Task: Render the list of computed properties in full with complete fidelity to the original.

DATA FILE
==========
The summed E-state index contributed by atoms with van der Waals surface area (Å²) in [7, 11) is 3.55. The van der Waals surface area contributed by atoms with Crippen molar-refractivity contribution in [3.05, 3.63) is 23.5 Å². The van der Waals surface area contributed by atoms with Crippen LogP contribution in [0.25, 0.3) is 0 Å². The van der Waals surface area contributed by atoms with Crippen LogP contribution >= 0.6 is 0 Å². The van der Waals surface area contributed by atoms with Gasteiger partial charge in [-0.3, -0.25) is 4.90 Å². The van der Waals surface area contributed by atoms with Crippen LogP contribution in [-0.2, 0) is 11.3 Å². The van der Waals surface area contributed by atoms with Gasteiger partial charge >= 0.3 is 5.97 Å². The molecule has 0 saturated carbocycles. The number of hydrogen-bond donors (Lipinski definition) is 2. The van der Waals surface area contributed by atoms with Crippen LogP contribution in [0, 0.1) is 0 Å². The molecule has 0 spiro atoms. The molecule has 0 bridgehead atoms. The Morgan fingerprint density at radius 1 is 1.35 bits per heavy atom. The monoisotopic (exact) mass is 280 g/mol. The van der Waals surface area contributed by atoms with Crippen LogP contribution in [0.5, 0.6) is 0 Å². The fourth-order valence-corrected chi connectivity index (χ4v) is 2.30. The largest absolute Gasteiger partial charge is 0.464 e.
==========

The summed E-state index contributed by atoms with van der Waals surface area (Å²) in [7, 11) is 3.55. The van der Waals surface area contributed by atoms with Crippen molar-refractivity contribution in [3.05, 3.63) is 23.5 Å². The van der Waals surface area contributed by atoms with Crippen LogP contribution in [0.25, 0.3) is 0 Å². The van der Waals surface area contributed by atoms with Crippen LogP contribution >= 0.6 is 0 Å². The van der Waals surface area contributed by atoms with Gasteiger partial charge in [-0.3, -0.25) is 4.90 Å². The van der Waals surface area contributed by atoms with Crippen LogP contribution in [-0.2, 0) is 11.3 Å². The van der Waals surface area contributed by atoms with Gasteiger partial charge >= 0.3 is 5.97 Å². The molecule has 0 saturated carbocycles. The number of hydrogen-bond donors (Lipinski definition) is 2. The van der Waals surface area contributed by atoms with Crippen LogP contribution in [0, 0.1) is 0 Å². The molecule has 0 spiro atoms. The molecule has 0 bridgehead atoms. The Morgan fingerprint density at radius 1 is 1.35 bits per heavy atom. The monoisotopic (exact) mass is 280 g/mol. The van der Waals surface area contributed by atoms with Crippen LogP contribution in [0.5, 0.6) is 0 Å². The fourth-order valence-corrected chi connectivity index (χ4v) is 2.30. The largest absolute Gasteiger partial charge is 0.464 e.